The Scottish Jewish Heritage Centre is now open!

We are delighted that the Scottish Jewish Heritage Centre has now opened in Garnethill Synagogue – it is the result of 7 years of hard work in the planning, development and delivery. Visitors can view the Category A listed building, find out about the unique archives’ collections, explore aspects of Scottish Jewish history and culture, discover the history and the experiences of Jewish people in Scotland over 200 years and learn how the development of Scotland has been impacted by Jewish immigration.

The Centre has been a partnership project between the Scottish Jewish Archives Centre (SJAC) and Garnethill Synagogue Preservation Trust (GSPT) alongside Garnethill Hebrew Congregation – all based in Garnethill Synagogue.

Nearly £530,000 in capital funds has been invested, resulting in a modern and welcoming centre with new interpretative displays, a study room housing a specialist reference library, digital research resources and a school visit facility.

Major building restoration and renovation work in the lower level of the synagogue has improved public access to underused spaces. New displays now reveal the history of Glasgow’s Jewish community, and explore the period from 1933 to the 1950s when Scotland responded to events in Nazi Germany and took in a number of refugees.

Visiting school students  will be able to work with interactive learning kits, based on Holocaust-era refugee collections held in our Archives. These resources follow the experiences of refugees [Dorrith Sim (née Oppenheim), Ernst Marchand and Hilda Goldwag] who fled from Nazi Germany and occupied Europe, and found a safe haven here in Scotland before the outbreak of the Second World War. Students will be able to reflect on wider issues of citizenship, democracy, persecution and belonging, through the refugees’ experiences.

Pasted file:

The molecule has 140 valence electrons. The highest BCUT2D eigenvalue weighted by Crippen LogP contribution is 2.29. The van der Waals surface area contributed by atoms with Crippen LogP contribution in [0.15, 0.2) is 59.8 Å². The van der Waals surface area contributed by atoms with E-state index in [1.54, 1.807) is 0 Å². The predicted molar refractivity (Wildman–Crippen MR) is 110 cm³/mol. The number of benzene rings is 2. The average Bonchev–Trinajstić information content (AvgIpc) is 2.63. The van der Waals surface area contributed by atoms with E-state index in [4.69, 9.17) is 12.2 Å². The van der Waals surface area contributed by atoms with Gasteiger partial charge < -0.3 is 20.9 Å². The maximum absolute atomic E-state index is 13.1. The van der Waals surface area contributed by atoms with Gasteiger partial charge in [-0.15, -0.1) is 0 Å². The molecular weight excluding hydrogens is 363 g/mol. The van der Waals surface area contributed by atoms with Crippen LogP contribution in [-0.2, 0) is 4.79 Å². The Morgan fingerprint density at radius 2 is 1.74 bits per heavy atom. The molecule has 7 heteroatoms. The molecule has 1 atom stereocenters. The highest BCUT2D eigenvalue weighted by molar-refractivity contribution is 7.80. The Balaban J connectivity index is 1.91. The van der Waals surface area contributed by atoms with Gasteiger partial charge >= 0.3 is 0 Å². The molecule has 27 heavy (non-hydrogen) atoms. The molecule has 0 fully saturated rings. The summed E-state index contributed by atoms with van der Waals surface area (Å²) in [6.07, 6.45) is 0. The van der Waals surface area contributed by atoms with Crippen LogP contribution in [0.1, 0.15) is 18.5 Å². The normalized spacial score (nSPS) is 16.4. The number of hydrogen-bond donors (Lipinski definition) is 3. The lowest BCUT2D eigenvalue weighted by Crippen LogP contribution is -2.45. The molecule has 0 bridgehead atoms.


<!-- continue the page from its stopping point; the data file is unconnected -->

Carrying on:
In addition to increasing visibility of the Scottish Jewish Archives Centre’s collections, the Centre will expand public access to the historic Category A listed Garnethill Synagogue through regular tours. Visitors will be able to appreciate its beautiful architecture and learn about its history.

The new Scottish Jewish Heritage Centre website has also been launched, featuring a short film showcasing the Centre and including details on how to book a guided tour of the building or organise a school visit.  A weekend activities programme will offer a wide range of public events. All access is designed under Covid-19 safe visiting protocols. The new Centre can be used for training, educational courses, seminars and workshops.

The capital works have been funded by generous grants from The National Lottery Heritage Fund, The Association of Jewish Refugees, The Wolfson Family Charitable Trust, The Consulate General of the Federal Republic of Germany, Edinburgh, The Community Security Trust and the Architectural Heritage Fund – William Grant Foundation.

We hope that you’ll look at the new website and take the opportunity to come along and see for yourself the transformation that has taken place.